Qatar Airways, like everything else in Qatar since 1851, is under the thumb of the Al Thani royal family dictatorship. The economy of Qatar is based on oil-rich land worked by slave-waged laborers, mostly immigrants.

Profits, as widely and regularly reported by Western democracies, have regularly been assigned to fuel and feed Islamic terrorism throughout the world.

Qatar has even been credibly linked to financing the 9/11 attacks in Manhattan, Washington and Pennsylvania.
And there I sat, watching the World Cup on American TV, sponsored by “Qatar Airways.”


What is right with this picture?

Current Knick Dennis Smith Jr., according to the NCAA, allegedly was recruited to North Carolina State for his one-and-done season with an illegal payment of $46,700 in look-away cash. Ho-hum.

Dennis Smith
Dennis SmithAnthony J Causi

Yet such recruits, so easily and expectedly on the take, now play in the NBA, which has entered the business of encouraging the nation to bet — and as much and as often as possible — on its games.

Best strategy for replay: Just be right

Conversation last week on SNY among Gary Cohen, Ron Darling and Keith Hernandez on when Mickey Callaway should use his replay challenge:

Should it be at first perceived opportunity, as Callaway chooses? Or save it for later in games in anticipation of critical moments?
Huh? Call me nuts, but why not use it when you’re convinced you’re right and the ump is wrong? If you’re right, you get another. It’s not knock gin or a philosophical question.

Not that the call will be reversed — it’s still just a second opinion of a first opinion — but always give yourself a reasonable shot. That’s the only “when” that should matter.


Reader Alan Pollack and I shared the same sensation last weekend:

Watching the Irish Open on Golf Channel, not once did we hear anyone in the gallery act like an attention-starved or drunken jerk. Not one, “Get in the hole!” or “You da man!”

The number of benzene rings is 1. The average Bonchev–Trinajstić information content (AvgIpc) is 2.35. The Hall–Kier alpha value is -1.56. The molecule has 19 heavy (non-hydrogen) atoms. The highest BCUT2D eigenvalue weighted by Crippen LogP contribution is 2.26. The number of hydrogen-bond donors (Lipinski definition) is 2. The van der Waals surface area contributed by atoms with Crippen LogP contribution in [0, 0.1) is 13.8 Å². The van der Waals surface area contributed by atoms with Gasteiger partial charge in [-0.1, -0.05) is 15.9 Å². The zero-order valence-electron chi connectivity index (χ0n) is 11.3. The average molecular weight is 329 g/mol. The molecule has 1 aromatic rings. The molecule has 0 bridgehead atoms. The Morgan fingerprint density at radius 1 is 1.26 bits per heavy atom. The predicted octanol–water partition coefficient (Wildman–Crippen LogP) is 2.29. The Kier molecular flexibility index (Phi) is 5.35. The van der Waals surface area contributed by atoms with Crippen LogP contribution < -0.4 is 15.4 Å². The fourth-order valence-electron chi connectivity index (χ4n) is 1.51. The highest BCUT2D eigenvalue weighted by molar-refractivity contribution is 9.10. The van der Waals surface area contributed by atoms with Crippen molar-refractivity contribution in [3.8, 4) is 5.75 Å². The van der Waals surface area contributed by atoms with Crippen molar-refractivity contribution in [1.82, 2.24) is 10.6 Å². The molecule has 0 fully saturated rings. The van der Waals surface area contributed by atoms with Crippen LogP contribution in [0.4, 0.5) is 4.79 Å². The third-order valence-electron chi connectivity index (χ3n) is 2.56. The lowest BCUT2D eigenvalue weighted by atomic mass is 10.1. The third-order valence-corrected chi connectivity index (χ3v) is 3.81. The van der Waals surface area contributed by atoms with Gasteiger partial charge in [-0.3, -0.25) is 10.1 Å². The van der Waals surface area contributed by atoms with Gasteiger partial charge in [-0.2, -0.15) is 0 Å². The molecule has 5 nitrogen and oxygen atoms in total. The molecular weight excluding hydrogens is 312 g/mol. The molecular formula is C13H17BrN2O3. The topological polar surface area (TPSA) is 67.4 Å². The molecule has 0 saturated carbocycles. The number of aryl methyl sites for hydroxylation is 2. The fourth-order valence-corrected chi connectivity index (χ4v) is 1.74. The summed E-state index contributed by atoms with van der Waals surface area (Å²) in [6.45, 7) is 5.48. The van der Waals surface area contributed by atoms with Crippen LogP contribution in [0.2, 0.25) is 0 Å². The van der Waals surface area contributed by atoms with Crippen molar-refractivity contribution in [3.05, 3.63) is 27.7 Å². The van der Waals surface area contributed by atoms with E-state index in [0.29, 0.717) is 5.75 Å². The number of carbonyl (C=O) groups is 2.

And if there was anyone dressed for TV attention, he or she was ignored. American TV scours crowds in search of such jerks to showcase.

It has been said that all the love in the world won’t save a sinking ship: Last season, for the first time in MLB history, there were more strikeouts than hits — exactly seven more. This season that record will be obliterated. At the All-Star break, there were 255 more strikeouts than hits.

If ESPN and Fox don’t allow us to watch games that count without wrecking them with mindless, look-what-we-can-do excesses, why would anyone think they’d do better with what doesn’t count — ESPN’s Home Run Derby and Fox’s All-Star Game?

Figures ESPN, given its sense of sports, is now giving Vince McMahon’s pro wrestling the legit sports treatment.

Michael Kay’s throat surgery, according to the doctors at Mass General, went well. He’s home but has two-plus weeks of no swallowing — YES chowhound Paul O’Neill gets double portions — and monk-like silence.

Readers have asked why the U.S. women’s players wore black T-shirts — rather than red, white and blue — during their Manhattan victory parade and ceremonies. Why? Because they do as Nike orders.

Reader Gary Dye: “Our generation spent its energy creating and buying huge TVs to see everything in beautiful detail. Now I’m being pushed to watch everything on a 6-inch phone screen.”